The place called Tocoy in the grant, and the mouth of Tocoy Creek mentioned in the survey, may be considered as the same, since the land binds on the river into which Tocoy empties itself. The grant places the land five miles above Picolata, on the St. John's, and the survey places it about six miles south of Picolata. Now the St. John's runs from south, and consequently land on the river above Picolata is south of Picolata. The identity of this tract is, we think, sufficiently proved.
The grant for the remaining 10,000 acres is placed on
the bank of the river, about twelve miles above a place called the Ferry, below A. Rayant's, bounded on the south by the lands of John Moore and thence east, to the head of Deep Creek, taking in the east and west banks of the said creek, and bounded on the north by the south west line of Tocoy, and on the west by the River St. John's.
This part of the grant is surveyed in two tracts, one of six and the other of 4,000 acres. The survey of 6,000 acres is bounded on the west by the St. John's River, and on the south by Moore's land, and by vacant land. The certificate of the surveyor does not mention the other boundaries described in the grant. But as the tract is bounded on the west by the River St. John's, and on the south by Moore's land, the omission of the other boundaries is not material.
The remaining survey of 4,000 acres contains no description which connects it in any manner with the grant. The order for this survey having been made subsequent to 24 January, 1818, could give no title to land not within the grant.
There is no error in so much of the decree as declares the claim to be valid, and as confirms the title of the claimant, to the extent and agreeably to the boundaries as in the surveys dated 19 September, 1818 and 31 May, 1820, and so far the same is affirmed; but there is error in so much of the said decree as confirms the title of the claimant to the extent and agreeably to the boundaries, as in the survey dated 26 June, 1820, and the said decree, so far as respects the title to the land contained in that survey, is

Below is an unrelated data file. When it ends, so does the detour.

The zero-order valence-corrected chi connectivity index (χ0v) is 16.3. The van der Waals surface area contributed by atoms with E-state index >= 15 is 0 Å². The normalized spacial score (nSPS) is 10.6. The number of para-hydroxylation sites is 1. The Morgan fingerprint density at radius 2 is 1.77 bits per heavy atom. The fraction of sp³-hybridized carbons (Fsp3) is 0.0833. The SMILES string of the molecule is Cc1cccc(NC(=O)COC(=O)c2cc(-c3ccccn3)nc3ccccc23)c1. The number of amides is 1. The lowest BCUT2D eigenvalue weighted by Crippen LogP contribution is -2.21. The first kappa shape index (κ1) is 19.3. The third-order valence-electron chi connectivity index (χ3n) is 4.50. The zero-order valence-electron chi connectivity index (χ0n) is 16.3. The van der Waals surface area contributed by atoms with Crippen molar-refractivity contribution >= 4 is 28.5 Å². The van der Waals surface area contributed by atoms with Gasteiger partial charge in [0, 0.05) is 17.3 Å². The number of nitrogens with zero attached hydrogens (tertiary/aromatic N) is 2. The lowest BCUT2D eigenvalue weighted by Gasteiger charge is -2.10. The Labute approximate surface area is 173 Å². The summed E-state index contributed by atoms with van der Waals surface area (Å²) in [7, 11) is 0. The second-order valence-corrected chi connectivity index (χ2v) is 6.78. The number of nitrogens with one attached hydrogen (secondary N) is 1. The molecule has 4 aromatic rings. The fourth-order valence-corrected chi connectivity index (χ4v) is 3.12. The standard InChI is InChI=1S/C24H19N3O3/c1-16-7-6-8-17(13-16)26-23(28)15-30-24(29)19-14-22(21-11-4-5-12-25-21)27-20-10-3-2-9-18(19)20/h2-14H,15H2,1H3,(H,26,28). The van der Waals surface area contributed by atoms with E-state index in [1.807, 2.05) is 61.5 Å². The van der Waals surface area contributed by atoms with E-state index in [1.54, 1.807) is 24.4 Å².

Reversed, and the cause is remanded to the said district court with directions to reform the said decree, so as to conform the same to the decree of this Court by directing the said 4,000 acres of land to be surveyed within the bounds of the grant to the claimant, if the land be now vacant.
This cause came on to be heard on the transcript of the record from the Superior Court for the Eastern District of Florida, and was argued by counsel, on consideration whereof, it is the opinion of this Court, that there is no error in so much of the decree of the said superior court as declares the claim
of the petitioner to be valid, and as confirms the title of the claimant to the extent and agreeably to the boundaries in the surveys dated 19 September, 1818, and 31 May, 1820, and so far it is ordered, adjudged and decreed by this Court, that the said decree be, and the same is hereby affirmed. But it is the opinion of this Court that there is error in so much of the said decree as confirms the title of the claimant to the extent and agreeably to the boundaries as in the survey dated 26 June, 1820, and that the said decree, so far as respects the title to the land contained in that survey be and the same is hereby reversed. And it is further ordered and decreed by this Court that this cause be and the same is hereby remanded to the said superior court with directions to reform the said decree so as to conform the same to the decree of this Court, by decreeing the said 4,000 acres to be surveyed within the bounds of the grant to the claimant if the land be now vacant.